1. Tonight at the Crocodile: Seattle City Council Member Nick Licata
If any Seattle City Council Member deserves the support of the music community it's Licata. Yes, Council Member Richard Conlin was the lead on repealing the Teen Dance Ordinance, but Licata's office—particularly Licata staffer Newell Aldrich—was on bass and drums.
Licata's also did the heavy lifting working against then-Mayor Paul Schell and now-Mayor Greg Nickels as both mayors pushed noise and nightclub ordinances.
The music community—including Nirvana's Krist Novoselic, Long Winters' John Roderik, and Redmond Firehouse and VERA star Kate Becker—will be on hand to support the longtime pro-night life Council Member at Licata's rock and roll fundraiser.
(One of Licata's opponents, architect Martin Kaplan, held a fundraiser of his own last night at the Spitfire in Belltown. The place was reportedly packed—130 people—and the campaign reports that Kaplan, whose main issue is criticizing Licata for being an obstructionist on the city's Mercer plan, raised $10,000.)
2. Speaking of noise ordinances: Head's up, Seattle City Council Member Tim Burgess is working on a "nuisance" ordinance with City Attorney Tom Carr's office.
3. Speaking of the music community: You'll remember yesterday we reported that City Council candidate Jordan Royer—who infamously did Mayor Nickels' bidding during Nickels' nightclub crackdown—is now actively courting nightclub owners to win their support. Last week, Royer met with Neumo’s co-owner Jerry Everard, Red Door owner Pete Hanning, and Showbox manager Jeff Steichen.
It turns out, however, that Royer also tried to meet with David Meinert. Meinert—who manages Blue Scholars, puts together the Capitol Hill Block Party, and has owned and managed several venues in town (Belltown's Sit and Spin comes to mind)—is the scene's most politically active and politically savvy member.
Meinert refused to meet with Royer.
4. KING-5 released a poll on the King County Executive's race late yesterday. Or rather—Dow Constantine's campaign gleefully peddled the numbers to the press.
The poll shows Constantine emerging from the Democratic pack jumping from 8 to 12 percent (and from third place to second place) since the last poll two weeks ago. Larry Phillips dropped from 9 to 7 percent (and from second place to third place), putting Phillips back in the pack with Ross Hunter, who's at 6. Meanwhile, Fred Jarrett is at 4, duking it out with perennial oddball candidate Goodspaceguy, who's at 3 percent.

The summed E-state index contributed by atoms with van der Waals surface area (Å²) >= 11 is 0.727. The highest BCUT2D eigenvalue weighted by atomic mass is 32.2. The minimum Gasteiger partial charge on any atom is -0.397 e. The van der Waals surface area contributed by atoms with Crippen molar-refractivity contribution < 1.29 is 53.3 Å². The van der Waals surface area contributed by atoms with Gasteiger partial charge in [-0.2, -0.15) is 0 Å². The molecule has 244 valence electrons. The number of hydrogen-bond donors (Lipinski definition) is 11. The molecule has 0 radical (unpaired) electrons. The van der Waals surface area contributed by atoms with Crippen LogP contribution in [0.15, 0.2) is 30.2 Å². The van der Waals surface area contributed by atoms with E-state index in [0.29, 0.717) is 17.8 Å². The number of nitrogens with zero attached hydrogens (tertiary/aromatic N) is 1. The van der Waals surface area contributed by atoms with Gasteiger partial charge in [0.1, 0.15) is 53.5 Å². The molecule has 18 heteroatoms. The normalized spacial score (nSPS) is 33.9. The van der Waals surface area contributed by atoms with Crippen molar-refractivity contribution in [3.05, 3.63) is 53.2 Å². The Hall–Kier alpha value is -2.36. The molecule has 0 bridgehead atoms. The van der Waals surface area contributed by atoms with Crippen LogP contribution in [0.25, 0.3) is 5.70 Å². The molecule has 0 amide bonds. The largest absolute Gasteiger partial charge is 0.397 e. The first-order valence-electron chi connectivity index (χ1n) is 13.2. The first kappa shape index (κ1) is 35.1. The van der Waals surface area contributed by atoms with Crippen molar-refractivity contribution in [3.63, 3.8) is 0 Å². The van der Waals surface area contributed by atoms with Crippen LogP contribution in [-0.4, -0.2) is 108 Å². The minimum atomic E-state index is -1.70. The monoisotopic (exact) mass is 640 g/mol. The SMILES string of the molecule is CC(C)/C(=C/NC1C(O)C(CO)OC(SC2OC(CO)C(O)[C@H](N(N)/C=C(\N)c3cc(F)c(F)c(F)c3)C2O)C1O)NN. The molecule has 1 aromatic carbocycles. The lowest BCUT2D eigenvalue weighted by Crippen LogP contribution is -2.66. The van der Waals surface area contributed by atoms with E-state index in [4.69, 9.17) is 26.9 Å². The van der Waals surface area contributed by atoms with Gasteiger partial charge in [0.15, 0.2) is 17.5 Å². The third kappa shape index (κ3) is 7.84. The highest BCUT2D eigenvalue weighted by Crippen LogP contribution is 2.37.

The mainstream press rightly noted last night that Constantine's smart strategy of coming out hard against the other candidate in the race, Republican, frontrunner, and former KIRO anchor Susan Hutchison, was a good play, helping differentiate Constantine from the Democratic pack.
The press, however, failed to note this: Hutchison's jump from 34 to 41 in the KING 5 poll shows that Constantine's attacks on Hutchison also—didn't work.
5. The King County Democrats issued their endorsements last night—or more accurately, their non-endorsements.
Card-carrying Democrat Mayor Nickels failed to get the two-thirds vote and the group did not endorse in the Seattle mayor's race.
King County Council Members Dow Constantine and Larry Phillips got a dual endorsement from the Democrats in the race for County Executive.
In the City Council races: Incumbent Nick Licata won the sole endorsement; incumbent Richard Conlin split a dual endorsement with challenger David Ginsberg; social justice church activist David Bloom and newcomer, social services employee Dorsol Plants split a dual endorsement in the 3-way race with former K.C. prosecutor's office star Sally Bagshaw for Jan Drago's open seat; and North Seattle neighborhood activist David Miller split a dual endorsement with city employee Bobby Forch in the crowded race for Richard McIver's open seat.
In the City Attorney's race—where both candidates will make it through the August 18 primary anyway—challenger Peter Holmes scored yet another endorsement over incumbent Tom Carr.
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